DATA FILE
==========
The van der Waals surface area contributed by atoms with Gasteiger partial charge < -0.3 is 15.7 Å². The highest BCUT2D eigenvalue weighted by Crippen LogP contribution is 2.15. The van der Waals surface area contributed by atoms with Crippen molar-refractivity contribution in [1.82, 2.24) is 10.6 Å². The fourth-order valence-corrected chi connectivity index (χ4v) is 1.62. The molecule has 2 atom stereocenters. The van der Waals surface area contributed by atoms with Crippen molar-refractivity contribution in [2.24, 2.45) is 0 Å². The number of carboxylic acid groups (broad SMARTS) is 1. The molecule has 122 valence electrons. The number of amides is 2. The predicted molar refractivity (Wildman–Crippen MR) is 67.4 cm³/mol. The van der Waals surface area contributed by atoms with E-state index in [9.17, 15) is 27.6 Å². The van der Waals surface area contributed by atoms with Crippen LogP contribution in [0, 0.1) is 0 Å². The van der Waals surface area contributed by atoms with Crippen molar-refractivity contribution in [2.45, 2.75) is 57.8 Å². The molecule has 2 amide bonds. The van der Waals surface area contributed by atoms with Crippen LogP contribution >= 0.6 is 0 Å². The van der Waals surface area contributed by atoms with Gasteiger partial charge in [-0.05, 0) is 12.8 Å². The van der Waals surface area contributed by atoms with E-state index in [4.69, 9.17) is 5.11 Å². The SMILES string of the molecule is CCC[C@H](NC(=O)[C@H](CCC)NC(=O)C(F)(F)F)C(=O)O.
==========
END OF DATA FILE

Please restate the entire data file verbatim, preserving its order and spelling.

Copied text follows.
The van der Waals surface area contributed by atoms with Gasteiger partial charge < -0.3 is 15.7 Å². The highest BCUT2D eigenvalue weighted by Crippen LogP contribution is 2.15. The van der Waals surface area contributed by atoms with Crippen molar-refractivity contribution in [1.82, 2.24) is 10.6 Å². The fourth-order valence-corrected chi connectivity index (χ4v) is 1.62. The molecule has 2 atom stereocenters. The van der Waals surface area contributed by atoms with Crippen molar-refractivity contribution in [2.24, 2.45) is 0 Å². The number of carboxylic acid groups (broad SMARTS) is 1. The molecule has 122 valence electrons. The number of amides is 2. The predicted molar refractivity (Wildman–Crippen MR) is 67.4 cm³/mol. The van der Waals surface area contributed by atoms with E-state index in [9.17, 15) is 27.6 Å². The van der Waals surface area contributed by atoms with Crippen LogP contribution in [0, 0.1) is 0 Å². The van der Waals surface area contributed by atoms with Crippen molar-refractivity contribution in [2.45, 2.75) is 57.8 Å². The molecule has 2 amide bonds. The van der Waals surface area contributed by atoms with Crippen LogP contribution >= 0.6 is 0 Å². The van der Waals surface area contributed by atoms with Gasteiger partial charge in [-0.05, 0) is 12.8 Å². The van der Waals surface area contributed by atoms with E-state index in [4.69, 9.17) is 5.11 Å². The SMILES string of the molecule is CCC[C@H](NC(=O)[C@H](CCC)NC(=O)C(F)(F)F)C(=O)O.